|[an error occurred while processing this directive]||
‘Short Cuts’ (R)By Rita Kempley
Washington Post Staff Writer
October 22, 1993
"Short Cuts" is a cynical, sexist and shallow work from cinema's premier misanthrope, Robert Altman, who here shows neither compassion for -- nor insight into -- the human condition. This long, sour and ultimately pointless film allows Altman, the debunker of Hollywood and Nashville, to put the screws to the common folk of Southern California. He ticks off their failings with the relentless inanity of Andy Rooney on one of his petty riffs.
Basically, Altman's here to tell us that life stinks and there's not a damn thing to be done about it. In so doing, he drops in on the lives of 22 whiny, inert and mostly unlikable characters drawn from the writings of Raymond Carver, the blue-collar Chekhov. Carver, while certainly no naif, had sympathy for his characters and a certain amount of faith in their ability to change, at least marginally.
But Altman, with few exceptions, allows neither growth nor redemption. The characters don't evolve, they just survive, which is fine when it comes to movies about plane crashes, but deadening in terms of domestic dramas -- and "Short Cuts" is made up of nine of these brittle set pieces.
Woven together a la "Nashville," the film's various narratives cross neatly -- occasionally even ingenuously -- if seemingly at random. One of the more appealing characters, a birthday clown played by Anne Archer, picks up a cake at a bakery, where a doting mother (Andie MacDowell) is ordering one for her going-on-8-year-old. Unbeknown to MacDowell, the boy has been hit by a car on the way to school.
The driver, a kind-hearted waitress (Lily Tomlin), is married to an alcoholic chauffeur (Tom Waits), who apparently abused their daughter (Lili Taylor). But Tomlin is true to her trailer park values and stands by her man, a common failing among the film's variously victimized -- and, for chiefly voyeuristic reasons, naked -- women. Julianne Moore, an artist married to a jealous doctor (Matthew Modine), is obliged to play her most pivotal scene nude from the waist down. It goes without saying that nobody in the audience will hear a word she says.
Cheated-on wife Madeleine Stowe, suicidal cellist Lori Singer and divorced trollop Frances McDormand also bare all, while Tomlin's "middle-aged ass" (as one character refers to it) is thoroughly scrutinized by a trio of fishermen (Buck Henry, Fred Ward and Huey Lewis). Later, the same three discover a female corpse -- wearing only high heels -- in their favorite fishing hole. One of them notices her while urinating on her partially submerged, quite beautiful body. After a brief debate, they decide to go on fishing before reporting their discovery to the police.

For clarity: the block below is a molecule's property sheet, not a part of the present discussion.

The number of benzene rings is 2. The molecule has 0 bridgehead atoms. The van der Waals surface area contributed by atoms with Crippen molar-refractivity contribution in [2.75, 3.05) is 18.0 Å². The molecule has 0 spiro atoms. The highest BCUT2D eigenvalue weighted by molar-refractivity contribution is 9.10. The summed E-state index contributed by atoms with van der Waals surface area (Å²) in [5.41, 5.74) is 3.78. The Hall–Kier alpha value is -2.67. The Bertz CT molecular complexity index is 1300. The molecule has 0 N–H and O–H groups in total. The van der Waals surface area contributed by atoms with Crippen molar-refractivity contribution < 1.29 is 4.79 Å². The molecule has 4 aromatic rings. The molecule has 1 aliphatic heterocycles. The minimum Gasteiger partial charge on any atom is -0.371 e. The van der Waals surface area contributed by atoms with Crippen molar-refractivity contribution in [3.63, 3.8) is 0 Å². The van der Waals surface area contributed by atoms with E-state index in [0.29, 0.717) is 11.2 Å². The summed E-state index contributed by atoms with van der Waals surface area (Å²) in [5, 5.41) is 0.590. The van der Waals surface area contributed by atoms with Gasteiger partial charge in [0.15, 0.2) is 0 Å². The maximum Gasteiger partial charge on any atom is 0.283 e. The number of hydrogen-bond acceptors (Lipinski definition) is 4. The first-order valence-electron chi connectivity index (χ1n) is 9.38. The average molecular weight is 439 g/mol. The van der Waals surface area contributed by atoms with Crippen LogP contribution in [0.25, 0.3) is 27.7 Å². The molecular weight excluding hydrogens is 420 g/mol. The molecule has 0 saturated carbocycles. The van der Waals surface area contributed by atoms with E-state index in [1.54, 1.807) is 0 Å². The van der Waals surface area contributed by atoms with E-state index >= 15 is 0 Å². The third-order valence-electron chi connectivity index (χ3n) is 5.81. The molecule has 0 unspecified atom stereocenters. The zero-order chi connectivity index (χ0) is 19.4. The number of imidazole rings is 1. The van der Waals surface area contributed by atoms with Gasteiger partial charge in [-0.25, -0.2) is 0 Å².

If Altman finds this behavior contemptible, perhaps he should consider his own contribution to the degradation of women on screen. This doesn't stop with gratuitous nudity, but extends to the female characters' slavish devotion to whoever will have them. Namely, a sociopathic makeup artist (Robert Downey Jr.), a psycho pool man (Chris Penn), a womanizing cop (Tim Robbins) and a vengeful baker (Lyle Lovett).
Of the bunch, only the baker evolves emotionally, thanks to the film's one likable, but most tragically afflicted, couple: MacDowell and her newscaster husband (Bruce Davison), whose son is near death throughout the movie. Davison is one of the few male characters with more than one dimension, as he demonstrates in a deftly acted scene with Jack Lemmon, who is masterly as his insensitive dad. It's one of a handful of emotionally gripping scenes, doubtless because we care about these people.
We do not care about Jennifer Jason Leigh, who spoons mashed peas into the toddlers while simultaneously tending to her telephone sex business. She doesn't much like the pedophiles, but hey, the money's good and she can work at home. Meanwhile, she fails to notice the effect her work is having on the increasingly shaky psyche of her husband (Penn). More dead women to come.
"Short Cuts" is about not noticing the important things in life -- the wife, kids, family pets and the occasional corpse. Essentially, it blames self-absorption for the collapse of Western civilization, a conclusion echoed in the musical stylings of Annie Ross, a jazz singer who can't communicate with her daughter, the depressed cellist (Singer). As Annie croons, "To hell with you. To hell with love." And if you ask me, to hell with Altman.
"Short Cuts" is rated R for violence, nudity, profanity and sexual situations.
Copyright The Washington Post